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Russian navy: tight-lipped and ill-informed on sunken submarine

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MOSCOW (AP) — The world is hanging on every word from the Russian navy about its sunken nuclear submarine and efforts to rescue the crew. Yet the navy has been evasive, contradictory, or wrong about even the most basic information — including when the ship went down.

Analysts say the navy's behavior has been by turns a throwback to the tight-lipped days of the Cold War and a free-for-all of officials announcing dubious, poorly informed theories. It has further discredited the navy, most of whose ships are rusting hulks that dare not leave harbor.

"It's half and half. Sometimes they're lying, sometimes they don't know what's happening," said Vladimir Urban, deputy editor of the Military News Agency and a former naval officer.

Navy officials initially said the accident occurred Sunday. Even after multiple reports emerged suggesting it was Saturday — including a Pentagon statement citing reconnaissance from a U.S. ship in the area — the Russians continued to stick to their version.

Then Wednesday, a naval spokesman conceded the submarine Kursk lost contact Saturday.

When asked what prompted the navy to backtrack, the spokesman sighed and said: "That was the information we were given."

The navy also claimed for two days that it had been in contact with the Kursk's crew after it went down. Then officials admitted Tuesday that there had been no communication with the submarine since it sank, and that they had no idea about conditions inside the Kursk.

"It's a very Cold War, knee-jerk reaction," said Pavel Felgenhauer, an independent military analyst. "It was a real fit of panic. People simply lost their heads and haven't found them yet."

"It's a tradition, especially by the military, especially the navy . . . . When something like this happens, they begin to lie," he said.

The navy's initial theory on what caused the accident was a collision with another vessel — probably a foreign one. Most officials later backed off that version, saying it was more likely an explosion, much more embarrassing for the military if it involved negligence or faulty equipment.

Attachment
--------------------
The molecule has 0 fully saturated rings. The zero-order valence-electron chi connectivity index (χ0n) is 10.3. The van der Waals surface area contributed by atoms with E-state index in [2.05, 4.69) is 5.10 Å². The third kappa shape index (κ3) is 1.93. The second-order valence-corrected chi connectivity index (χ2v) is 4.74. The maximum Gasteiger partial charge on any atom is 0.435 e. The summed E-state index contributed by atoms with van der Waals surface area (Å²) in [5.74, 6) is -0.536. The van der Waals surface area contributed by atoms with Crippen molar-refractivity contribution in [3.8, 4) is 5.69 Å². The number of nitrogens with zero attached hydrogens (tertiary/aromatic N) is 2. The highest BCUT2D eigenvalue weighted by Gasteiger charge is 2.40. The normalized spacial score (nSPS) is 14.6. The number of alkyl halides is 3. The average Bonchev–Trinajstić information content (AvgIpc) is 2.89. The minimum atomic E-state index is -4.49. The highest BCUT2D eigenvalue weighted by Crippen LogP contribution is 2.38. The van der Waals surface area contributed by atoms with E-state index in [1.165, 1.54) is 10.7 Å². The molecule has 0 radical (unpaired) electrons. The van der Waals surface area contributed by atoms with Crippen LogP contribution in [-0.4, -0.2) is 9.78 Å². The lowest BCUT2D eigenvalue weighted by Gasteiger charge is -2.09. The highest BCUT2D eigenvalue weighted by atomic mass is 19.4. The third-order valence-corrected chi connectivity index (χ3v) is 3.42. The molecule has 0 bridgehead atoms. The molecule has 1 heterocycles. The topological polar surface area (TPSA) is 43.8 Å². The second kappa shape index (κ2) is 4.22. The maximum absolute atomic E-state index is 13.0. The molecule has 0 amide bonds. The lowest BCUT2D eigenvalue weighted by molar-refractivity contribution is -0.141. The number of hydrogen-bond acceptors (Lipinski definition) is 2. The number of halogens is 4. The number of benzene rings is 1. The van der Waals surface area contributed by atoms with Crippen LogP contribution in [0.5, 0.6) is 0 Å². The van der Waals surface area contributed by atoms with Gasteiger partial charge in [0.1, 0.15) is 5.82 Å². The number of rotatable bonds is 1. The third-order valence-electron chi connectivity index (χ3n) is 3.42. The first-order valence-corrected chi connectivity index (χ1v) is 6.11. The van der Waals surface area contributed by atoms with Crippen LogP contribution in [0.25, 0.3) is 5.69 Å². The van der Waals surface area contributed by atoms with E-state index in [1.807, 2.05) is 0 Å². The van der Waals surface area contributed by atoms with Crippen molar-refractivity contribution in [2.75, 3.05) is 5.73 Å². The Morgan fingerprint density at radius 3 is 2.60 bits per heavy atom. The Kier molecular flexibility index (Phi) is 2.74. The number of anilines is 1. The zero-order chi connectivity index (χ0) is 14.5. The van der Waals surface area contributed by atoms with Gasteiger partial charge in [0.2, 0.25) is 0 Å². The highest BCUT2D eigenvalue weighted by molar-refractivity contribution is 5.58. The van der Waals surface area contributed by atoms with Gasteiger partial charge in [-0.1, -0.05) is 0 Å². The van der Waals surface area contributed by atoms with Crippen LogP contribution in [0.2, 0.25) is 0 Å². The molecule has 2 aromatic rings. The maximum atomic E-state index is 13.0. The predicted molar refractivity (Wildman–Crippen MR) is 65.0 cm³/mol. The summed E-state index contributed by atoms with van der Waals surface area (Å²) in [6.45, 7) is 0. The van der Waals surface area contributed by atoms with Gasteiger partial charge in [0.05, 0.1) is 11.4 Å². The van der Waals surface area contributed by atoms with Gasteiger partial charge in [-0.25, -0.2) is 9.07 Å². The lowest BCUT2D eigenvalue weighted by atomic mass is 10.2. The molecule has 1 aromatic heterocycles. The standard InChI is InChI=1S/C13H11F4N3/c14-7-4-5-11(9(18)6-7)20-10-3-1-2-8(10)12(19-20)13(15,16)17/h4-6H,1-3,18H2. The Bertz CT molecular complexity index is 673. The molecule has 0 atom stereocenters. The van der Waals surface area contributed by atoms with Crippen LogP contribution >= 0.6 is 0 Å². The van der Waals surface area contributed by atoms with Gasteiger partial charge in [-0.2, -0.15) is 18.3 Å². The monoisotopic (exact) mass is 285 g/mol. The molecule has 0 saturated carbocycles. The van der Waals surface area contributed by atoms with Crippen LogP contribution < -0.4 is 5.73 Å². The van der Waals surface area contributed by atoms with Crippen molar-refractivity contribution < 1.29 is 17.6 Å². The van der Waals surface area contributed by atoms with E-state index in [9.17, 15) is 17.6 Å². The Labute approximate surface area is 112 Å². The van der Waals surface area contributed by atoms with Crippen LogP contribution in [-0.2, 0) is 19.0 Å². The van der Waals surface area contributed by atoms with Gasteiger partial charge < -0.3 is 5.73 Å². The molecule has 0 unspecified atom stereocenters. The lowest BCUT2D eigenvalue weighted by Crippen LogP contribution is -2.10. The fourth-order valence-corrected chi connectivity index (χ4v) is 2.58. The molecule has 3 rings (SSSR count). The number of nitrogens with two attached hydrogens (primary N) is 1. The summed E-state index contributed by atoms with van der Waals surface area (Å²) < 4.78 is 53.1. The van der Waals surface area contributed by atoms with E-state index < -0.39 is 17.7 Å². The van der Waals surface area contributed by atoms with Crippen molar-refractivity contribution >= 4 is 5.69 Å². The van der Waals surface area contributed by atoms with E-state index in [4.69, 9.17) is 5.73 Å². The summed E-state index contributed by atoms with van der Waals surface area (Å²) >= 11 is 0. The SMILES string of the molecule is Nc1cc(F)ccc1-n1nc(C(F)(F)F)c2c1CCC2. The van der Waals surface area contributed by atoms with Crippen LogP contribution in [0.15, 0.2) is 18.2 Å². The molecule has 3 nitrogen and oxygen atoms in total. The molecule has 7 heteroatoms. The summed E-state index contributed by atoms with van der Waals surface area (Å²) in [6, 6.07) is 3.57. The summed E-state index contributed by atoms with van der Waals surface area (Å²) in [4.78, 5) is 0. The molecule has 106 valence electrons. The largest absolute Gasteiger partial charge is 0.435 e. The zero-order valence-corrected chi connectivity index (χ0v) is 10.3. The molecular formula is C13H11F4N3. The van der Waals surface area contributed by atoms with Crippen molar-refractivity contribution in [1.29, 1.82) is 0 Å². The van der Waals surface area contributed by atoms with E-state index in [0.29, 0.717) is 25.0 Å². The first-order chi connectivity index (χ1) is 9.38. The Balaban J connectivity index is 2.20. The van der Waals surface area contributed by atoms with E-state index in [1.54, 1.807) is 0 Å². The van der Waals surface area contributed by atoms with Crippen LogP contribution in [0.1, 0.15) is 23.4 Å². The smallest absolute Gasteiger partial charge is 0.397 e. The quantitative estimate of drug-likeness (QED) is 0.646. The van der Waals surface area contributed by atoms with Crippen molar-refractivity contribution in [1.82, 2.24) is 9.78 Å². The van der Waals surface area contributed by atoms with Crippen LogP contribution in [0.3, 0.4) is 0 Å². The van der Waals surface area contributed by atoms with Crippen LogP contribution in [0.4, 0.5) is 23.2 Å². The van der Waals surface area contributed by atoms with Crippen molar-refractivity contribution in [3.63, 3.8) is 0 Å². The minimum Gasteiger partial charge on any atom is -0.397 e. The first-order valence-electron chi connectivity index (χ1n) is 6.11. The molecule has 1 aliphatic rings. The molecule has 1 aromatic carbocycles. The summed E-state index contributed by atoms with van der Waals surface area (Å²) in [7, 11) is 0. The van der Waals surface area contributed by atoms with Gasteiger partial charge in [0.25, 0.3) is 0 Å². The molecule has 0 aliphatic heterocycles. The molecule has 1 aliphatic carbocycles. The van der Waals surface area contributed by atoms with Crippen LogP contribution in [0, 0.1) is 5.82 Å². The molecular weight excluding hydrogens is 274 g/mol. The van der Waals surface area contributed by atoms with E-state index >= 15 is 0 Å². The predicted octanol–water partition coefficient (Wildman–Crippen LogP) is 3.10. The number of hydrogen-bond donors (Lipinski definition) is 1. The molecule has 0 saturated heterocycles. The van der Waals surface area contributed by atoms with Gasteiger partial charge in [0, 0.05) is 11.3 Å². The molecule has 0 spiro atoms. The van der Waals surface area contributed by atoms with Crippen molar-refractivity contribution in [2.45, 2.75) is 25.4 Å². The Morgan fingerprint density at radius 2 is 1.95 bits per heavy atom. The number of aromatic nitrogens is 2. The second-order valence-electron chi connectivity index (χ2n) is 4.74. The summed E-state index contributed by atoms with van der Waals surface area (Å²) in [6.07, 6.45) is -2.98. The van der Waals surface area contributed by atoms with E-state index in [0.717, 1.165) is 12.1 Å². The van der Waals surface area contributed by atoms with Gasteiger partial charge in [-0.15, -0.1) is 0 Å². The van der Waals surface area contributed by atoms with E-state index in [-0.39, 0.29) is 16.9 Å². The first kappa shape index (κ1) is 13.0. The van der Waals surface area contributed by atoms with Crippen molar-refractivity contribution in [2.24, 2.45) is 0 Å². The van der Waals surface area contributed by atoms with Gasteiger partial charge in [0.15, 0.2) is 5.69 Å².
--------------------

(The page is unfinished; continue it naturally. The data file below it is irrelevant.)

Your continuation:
Naval officials have refused to release a list of the sailors aboard, leaving many relatives to wonder desperately.

Anna Kubikova, the mother of a sailor, has been unable to find out whether her son was aboard the Kursk, she told the RTR television network. Many sailors are young conscripts who are sometimes moved from ship to ship with little warning.

"We don't know anything about what's happening," said the wife of a senior officer on the Kursk, who asked to be identified only by her first name, Oksana.

Urban said the navy is too disorganized to conduct a coordinated disinformation effort, and that many officials genuinely do not know what is happening. Unlike in the Soviet era, today those officials are allowed to talk to the media freely.

"They say what they want. It's a lot of fairy tales," he said.

The comments of the navy chief, Adm. Vladimir Kuroyedov, have been among the most cryptic. He was the first to admit how bad things had become when he said Monday that chances of saving the crew were "not very high."

Since then, he has changed his tune repeatedly. He has several times extended his estimate of how much air remains on the submarine, and molded his statements to correspond to those of his superiors.

Felgenhauer said the navy's behavior this week has made all its statements suspect — including its insistence that the submarine's nuclear reactors were turned off and that it wasn't carrying nuclear weapons.

"We don't know if that's true. That's probably just a guess," he said.